TRUCKING

September 19, 2017


I have several clients I try to keep happy each week.  One is in Cleveland, Tennessee. That’s about a forty-five (45) minute drive for me, one way, so I get to see a great deal of Interstate traffic.  This is my thirteenth year with this company as a client so I have made that trip multiple times.  There is NO time of the day that I do not see an armada of fifty-three (53) foot rigs hauling their load from point “A” to point “B”.  The numbers are quite frankly staggering.  According to the American Trucking Association (ATA) for the year 2016:

  • The big rigs moved 10.42 billion tons of freight or seventy percent (70%) of all domestic freight tonnage.
  • The nation’s commercial trucks paid $41.3 billion in state and federal highway user fees and taxes. The average five-axel-trailer pays more than $5,600.00 in taxes annually.
  • There were 33.8 million trucks registered for business purposes, including 3.68 million Class 8 trucks. (NOTE: The Class 8 truck gross vehicle weight rating (GVWR) is a vehicle with a GVWR exceeding 33000 pounds (14969 kg). These include tractor trailer tractors as well as single-unit dump trucks of a GVWR over 33,000 pounds; such trucks typically have 3 or more axles.)
  • The 33.8 million trucks mentioned above burned 38.8 billion gallons of diesel fuel and 15.5 billion gallons of gasoline. Today’s average price per gallon for diesel is $2.71.
  • They traveled 450.4 billion miles.
  • Approximately 7.4 million Americans are employed in trucking-related jobs, including 3.5 million as truck drivers.
  • Trucking is an industry made up of small businesses; 91% of motor carriers operate six or fewer trucks and 97.3% operate less than 20.
  • Annual revenues for 2016 totaled $676.2 billion.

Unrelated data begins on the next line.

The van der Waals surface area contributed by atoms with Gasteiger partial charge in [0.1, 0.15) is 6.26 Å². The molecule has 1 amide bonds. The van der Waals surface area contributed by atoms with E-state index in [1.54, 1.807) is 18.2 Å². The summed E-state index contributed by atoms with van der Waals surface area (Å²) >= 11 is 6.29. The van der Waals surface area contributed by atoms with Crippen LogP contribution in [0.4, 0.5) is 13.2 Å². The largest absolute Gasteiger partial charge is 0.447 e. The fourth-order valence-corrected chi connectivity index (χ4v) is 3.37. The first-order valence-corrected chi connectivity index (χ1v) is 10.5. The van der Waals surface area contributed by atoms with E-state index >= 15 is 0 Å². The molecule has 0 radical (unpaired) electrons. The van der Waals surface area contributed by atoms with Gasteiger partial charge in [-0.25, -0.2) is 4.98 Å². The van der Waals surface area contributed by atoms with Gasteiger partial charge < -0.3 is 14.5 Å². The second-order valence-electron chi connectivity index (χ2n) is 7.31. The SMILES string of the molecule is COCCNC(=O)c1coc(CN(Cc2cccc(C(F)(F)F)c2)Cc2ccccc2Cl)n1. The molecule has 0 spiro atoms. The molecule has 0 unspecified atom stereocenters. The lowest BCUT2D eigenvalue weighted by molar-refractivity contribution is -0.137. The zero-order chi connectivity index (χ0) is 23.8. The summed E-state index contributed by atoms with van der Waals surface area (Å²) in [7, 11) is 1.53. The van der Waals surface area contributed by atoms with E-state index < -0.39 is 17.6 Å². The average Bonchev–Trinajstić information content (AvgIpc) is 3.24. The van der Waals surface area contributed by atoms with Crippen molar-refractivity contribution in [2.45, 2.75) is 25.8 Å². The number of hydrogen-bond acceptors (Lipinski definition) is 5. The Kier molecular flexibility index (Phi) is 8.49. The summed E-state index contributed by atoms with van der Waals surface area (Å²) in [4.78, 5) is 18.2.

• Freight volumes are projected to grow 2.8% in 2017 with an annual growth rate of 3.4% through 2023.
  • Truckload volumes are expected to grow 2.7% per year from 2017 to 2023.
  • Short haul or LTL shipments, will increase 3.3% per year from 2017 to 2023.

Companies, small and large, are making concerted efforts to lessen costs for diesel fuel and obtain greater efficencies thereby reducing overall total costs of operation.  This is a nationwide exercise all movers long-haul and short-haul are participating in.  We are already seeing FedEx, UPS, the Federal Post Office, DHL, police departments, taxi cab companies and others convert from diesel to propane or natural gas as the fuel of choice.  This not only reduces operating expense but reduces carbon emissions.   We also see companies who design and build engines for these big rigs, working hard to improve mileage and engine efficencies.  Progress is being made on a yearly basis.  So, the next time you pass an LTL or STL hauler, think about the industry and the efforts they are in the process of adopting to improve their company.

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